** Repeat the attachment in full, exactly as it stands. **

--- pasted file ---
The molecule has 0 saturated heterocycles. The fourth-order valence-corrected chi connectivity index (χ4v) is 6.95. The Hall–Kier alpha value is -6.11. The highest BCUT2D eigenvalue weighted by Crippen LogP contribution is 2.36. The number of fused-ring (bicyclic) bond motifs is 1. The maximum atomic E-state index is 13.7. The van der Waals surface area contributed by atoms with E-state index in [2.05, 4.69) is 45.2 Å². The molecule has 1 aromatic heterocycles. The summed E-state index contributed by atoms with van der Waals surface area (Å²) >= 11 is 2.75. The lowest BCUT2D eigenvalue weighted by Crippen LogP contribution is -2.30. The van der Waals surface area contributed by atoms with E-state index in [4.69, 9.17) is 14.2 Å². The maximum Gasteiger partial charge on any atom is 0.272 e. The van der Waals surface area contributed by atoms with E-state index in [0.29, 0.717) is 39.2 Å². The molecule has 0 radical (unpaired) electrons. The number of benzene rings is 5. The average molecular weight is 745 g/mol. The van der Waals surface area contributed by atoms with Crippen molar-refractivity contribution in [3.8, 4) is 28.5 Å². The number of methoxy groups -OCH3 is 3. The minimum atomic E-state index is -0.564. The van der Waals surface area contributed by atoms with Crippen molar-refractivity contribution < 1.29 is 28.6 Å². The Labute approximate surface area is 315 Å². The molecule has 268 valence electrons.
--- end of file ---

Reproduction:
The molecule has 0 saturated heterocycles. The fourth-order valence-corrected chi connectivity index (χ4v) is 6.95. The Hall–Kier alpha value is -6.11. The highest BCUT2D eigenvalue weighted by Crippen LogP contribution is 2.36. The number of fused-ring (bicyclic) bond motifs is 1. The maximum atomic E-state index is 13.7. The van der Waals surface area contributed by atoms with E-state index in [2.05, 4.69) is 45.2 Å². The molecule has 1 aromatic heterocycles. The summed E-state index contributed by atoms with van der Waals surface area (Å²) >= 11 is 2.75. The lowest BCUT2D eigenvalue weighted by Crippen LogP contribution is -2.30. The van der Waals surface area contributed by atoms with E-state index in [4.69, 9.17) is 14.2 Å². The maximum Gasteiger partial charge on any atom is 0.272 e. The van der Waals surface area contributed by atoms with E-state index in [0.29, 0.717) is 39.2 Å². The molecule has 0 radical (unpaired) electrons. The number of benzene rings is 5. The average molecular weight is 745 g/mol. The van der Waals surface area contributed by atoms with Crippen molar-refractivity contribution in [3.8, 4) is 28.5 Å². The number of methoxy groups -OCH3 is 3. The minimum atomic E-state index is -0.564. The van der Waals surface area contributed by atoms with Crippen molar-refractivity contribution < 1.29 is 28.6 Å². The Labute approximate surface area is 315 Å². The molecule has 268 valence electrons.